In January 1989, land was purchased for the new factory on Fuerteventura and negotiations began for the purchase of 230,000 square metres in the Granadilla Industrial Estate, both destined for new facilities, as well as 21,000 square metres in the Güímar Industrial Estate for the future installation of the industrial plant coming from the coastal area of Santa Cruz de Tenerife.
As important as roads are, they need places on them where we can fill up with fuel. Aware of this and faithful to its commitment towards the society of the Canary Islands, DISA contributed greatly through the creation of new service stations on the island road network. At the mercy of a commercial agreement signed in 1980, all of them were branded as CEPSA, although DISA was the owner and, therefore, work of renovation and improving the corporate image began, putting into practice the new concept of service especially through the creation of the DISA shops. Among the most important renovation works, those carried out at the Paseo de Chil service station must be noted, with its cover in the shape of a wing, representing the shape of the supersonic aeroplane Concorde.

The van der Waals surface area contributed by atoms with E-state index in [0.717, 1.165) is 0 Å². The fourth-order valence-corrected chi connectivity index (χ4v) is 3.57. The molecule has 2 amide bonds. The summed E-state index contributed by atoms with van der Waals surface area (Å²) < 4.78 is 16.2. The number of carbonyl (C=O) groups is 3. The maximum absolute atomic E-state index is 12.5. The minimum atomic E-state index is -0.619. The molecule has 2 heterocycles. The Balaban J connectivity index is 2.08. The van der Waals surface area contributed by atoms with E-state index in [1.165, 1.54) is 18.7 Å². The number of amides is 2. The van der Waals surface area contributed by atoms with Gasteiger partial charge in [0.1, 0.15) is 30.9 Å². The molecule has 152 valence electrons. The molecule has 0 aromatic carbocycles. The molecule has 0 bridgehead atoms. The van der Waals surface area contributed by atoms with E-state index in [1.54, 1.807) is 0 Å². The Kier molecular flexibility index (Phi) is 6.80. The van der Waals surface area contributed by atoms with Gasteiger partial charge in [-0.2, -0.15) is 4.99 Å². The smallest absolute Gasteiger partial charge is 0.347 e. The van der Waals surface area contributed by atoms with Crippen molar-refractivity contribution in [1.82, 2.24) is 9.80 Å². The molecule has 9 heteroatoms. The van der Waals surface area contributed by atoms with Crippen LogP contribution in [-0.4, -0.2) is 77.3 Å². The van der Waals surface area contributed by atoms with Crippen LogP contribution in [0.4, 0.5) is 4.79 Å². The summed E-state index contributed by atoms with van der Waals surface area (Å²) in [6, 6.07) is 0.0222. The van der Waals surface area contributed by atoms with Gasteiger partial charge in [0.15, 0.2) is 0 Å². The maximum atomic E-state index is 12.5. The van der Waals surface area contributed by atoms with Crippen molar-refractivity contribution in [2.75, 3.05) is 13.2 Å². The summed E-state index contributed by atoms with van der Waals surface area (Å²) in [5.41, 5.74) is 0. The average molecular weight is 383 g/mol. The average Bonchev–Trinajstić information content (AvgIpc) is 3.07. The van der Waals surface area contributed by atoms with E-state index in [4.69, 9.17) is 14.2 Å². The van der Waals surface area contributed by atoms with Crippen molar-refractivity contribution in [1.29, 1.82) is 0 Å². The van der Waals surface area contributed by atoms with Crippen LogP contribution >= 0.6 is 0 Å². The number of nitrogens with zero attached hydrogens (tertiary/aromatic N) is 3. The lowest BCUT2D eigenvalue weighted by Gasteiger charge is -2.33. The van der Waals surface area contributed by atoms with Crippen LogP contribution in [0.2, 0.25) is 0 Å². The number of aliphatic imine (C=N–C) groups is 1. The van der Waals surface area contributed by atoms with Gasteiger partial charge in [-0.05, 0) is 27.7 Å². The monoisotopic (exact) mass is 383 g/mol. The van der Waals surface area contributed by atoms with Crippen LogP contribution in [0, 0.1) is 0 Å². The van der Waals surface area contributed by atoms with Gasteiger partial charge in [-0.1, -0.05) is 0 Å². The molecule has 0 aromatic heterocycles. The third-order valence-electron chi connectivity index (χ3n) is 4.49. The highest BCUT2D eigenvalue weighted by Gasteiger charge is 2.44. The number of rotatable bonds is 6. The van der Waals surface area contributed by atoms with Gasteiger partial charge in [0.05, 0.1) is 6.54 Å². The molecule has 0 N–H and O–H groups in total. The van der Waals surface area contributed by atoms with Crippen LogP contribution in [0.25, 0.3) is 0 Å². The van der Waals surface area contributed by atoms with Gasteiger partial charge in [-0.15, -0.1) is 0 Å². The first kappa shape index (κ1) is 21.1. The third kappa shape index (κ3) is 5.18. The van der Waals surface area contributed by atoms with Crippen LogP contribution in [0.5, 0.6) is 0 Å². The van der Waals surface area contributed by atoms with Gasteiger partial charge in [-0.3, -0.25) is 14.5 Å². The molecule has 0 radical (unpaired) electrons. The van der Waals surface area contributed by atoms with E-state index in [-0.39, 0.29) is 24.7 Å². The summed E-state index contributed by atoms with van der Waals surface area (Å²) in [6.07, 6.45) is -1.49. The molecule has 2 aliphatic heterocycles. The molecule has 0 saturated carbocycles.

In spite of the limitations in land for sites that adequately met official requirements in terms of access, parking areas and buildings next to the road, among others, DISA's service stations have managed to contribute in a very satisfactory way to the needs of the regional vehicle fleet.
By the end of 1980, there were 3,350 service stations nationwide for the 79,274 kilometres that made up the national road network, with an average of one station every 23.7 kilometres, whereas in the Canary Islands the average was one station every 7 kilometres. Beyond the nuancing that any statistic requires, this figure is indicative of how well-equipped the Canary Island archipelago is.